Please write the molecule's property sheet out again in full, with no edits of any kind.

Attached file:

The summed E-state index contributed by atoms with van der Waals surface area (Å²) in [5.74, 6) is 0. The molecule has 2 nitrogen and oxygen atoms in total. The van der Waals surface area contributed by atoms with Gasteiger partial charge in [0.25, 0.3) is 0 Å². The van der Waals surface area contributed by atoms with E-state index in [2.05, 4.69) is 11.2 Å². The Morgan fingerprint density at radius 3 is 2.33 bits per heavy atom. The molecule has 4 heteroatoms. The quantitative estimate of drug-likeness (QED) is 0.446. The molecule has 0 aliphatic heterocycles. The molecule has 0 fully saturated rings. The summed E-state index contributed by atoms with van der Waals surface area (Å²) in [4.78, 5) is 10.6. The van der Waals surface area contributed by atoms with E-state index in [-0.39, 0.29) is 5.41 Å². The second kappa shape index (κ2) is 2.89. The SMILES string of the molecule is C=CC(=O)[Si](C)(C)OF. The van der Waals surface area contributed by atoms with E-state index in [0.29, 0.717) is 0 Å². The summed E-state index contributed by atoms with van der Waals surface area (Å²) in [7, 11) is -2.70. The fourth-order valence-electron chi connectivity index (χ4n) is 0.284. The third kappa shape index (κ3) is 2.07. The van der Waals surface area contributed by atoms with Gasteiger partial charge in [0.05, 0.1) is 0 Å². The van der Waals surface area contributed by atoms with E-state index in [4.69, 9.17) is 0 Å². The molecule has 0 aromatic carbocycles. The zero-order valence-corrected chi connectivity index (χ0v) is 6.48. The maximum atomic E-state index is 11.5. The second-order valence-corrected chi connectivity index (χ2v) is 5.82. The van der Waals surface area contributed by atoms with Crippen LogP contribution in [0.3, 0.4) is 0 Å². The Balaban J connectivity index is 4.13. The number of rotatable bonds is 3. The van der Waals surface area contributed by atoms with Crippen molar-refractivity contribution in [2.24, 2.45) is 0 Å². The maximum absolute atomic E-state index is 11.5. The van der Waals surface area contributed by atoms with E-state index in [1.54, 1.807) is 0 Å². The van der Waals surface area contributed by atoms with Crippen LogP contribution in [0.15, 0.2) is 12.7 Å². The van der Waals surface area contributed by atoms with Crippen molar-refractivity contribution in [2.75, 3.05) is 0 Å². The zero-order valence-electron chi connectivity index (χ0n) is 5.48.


The summed E-state index contributed by atoms with van der Waals surface area (Å²) in [5.74, 6) is 0. The molecule has 2 nitrogen and oxygen atoms in total. The van der Waals surface area contributed by atoms with Gasteiger partial charge in [0.25, 0.3) is 0 Å². The van der Waals surface area contributed by atoms with E-state index in [2.05, 4.69) is 11.2 Å². The Morgan fingerprint density at radius 3 is 2.33 bits per heavy atom. The molecule has 4 heteroatoms. The quantitative estimate of drug-likeness (QED) is 0.446. The molecule has 0 aliphatic heterocycles. The molecule has 0 fully saturated rings. The summed E-state index contributed by atoms with van der Waals surface area (Å²) in [4.78, 5) is 10.6. The van der Waals surface area contributed by atoms with E-state index in [-0.39, 0.29) is 5.41 Å². The second kappa shape index (κ2) is 2.89. The SMILES string of the molecule is C=CC(=O)[Si](C)(C)OF. The van der Waals surface area contributed by atoms with E-state index in [0.29, 0.717) is 0 Å². The summed E-state index contributed by atoms with van der Waals surface area (Å²) in [7, 11) is -2.70. The fourth-order valence-electron chi connectivity index (χ4n) is 0.284. The third kappa shape index (κ3) is 2.07. The van der Waals surface area contributed by atoms with Gasteiger partial charge in [0.05, 0.1) is 0 Å². The van der Waals surface area contributed by atoms with E-state index in [4.69, 9.17) is 0 Å². The molecule has 0 aromatic carbocycles. The zero-order valence-corrected chi connectivity index (χ0v) is 6.48. The maximum atomic E-state index is 11.5. The second-order valence-corrected chi connectivity index (χ2v) is 5.82. The van der Waals surface area contributed by atoms with Crippen LogP contribution in [0.3, 0.4) is 0 Å². The Balaban J connectivity index is 4.13. The number of rotatable bonds is 3. The van der Waals surface area contributed by atoms with Crippen molar-refractivity contribution in [2.24, 2.45) is 0 Å². The maximum absolute atomic E-state index is 11.5. The van der Waals surface area contributed by atoms with E-state index in [1.54, 1.807) is 0 Å². The van der Waals surface area contributed by atoms with Crippen LogP contribution in [0.15, 0.2) is 12.7 Å². The van der Waals surface area contributed by atoms with Crippen molar-refractivity contribution in [2.75, 3.05) is 0 Å². The zero-order valence-electron chi connectivity index (χ0n) is 5.48.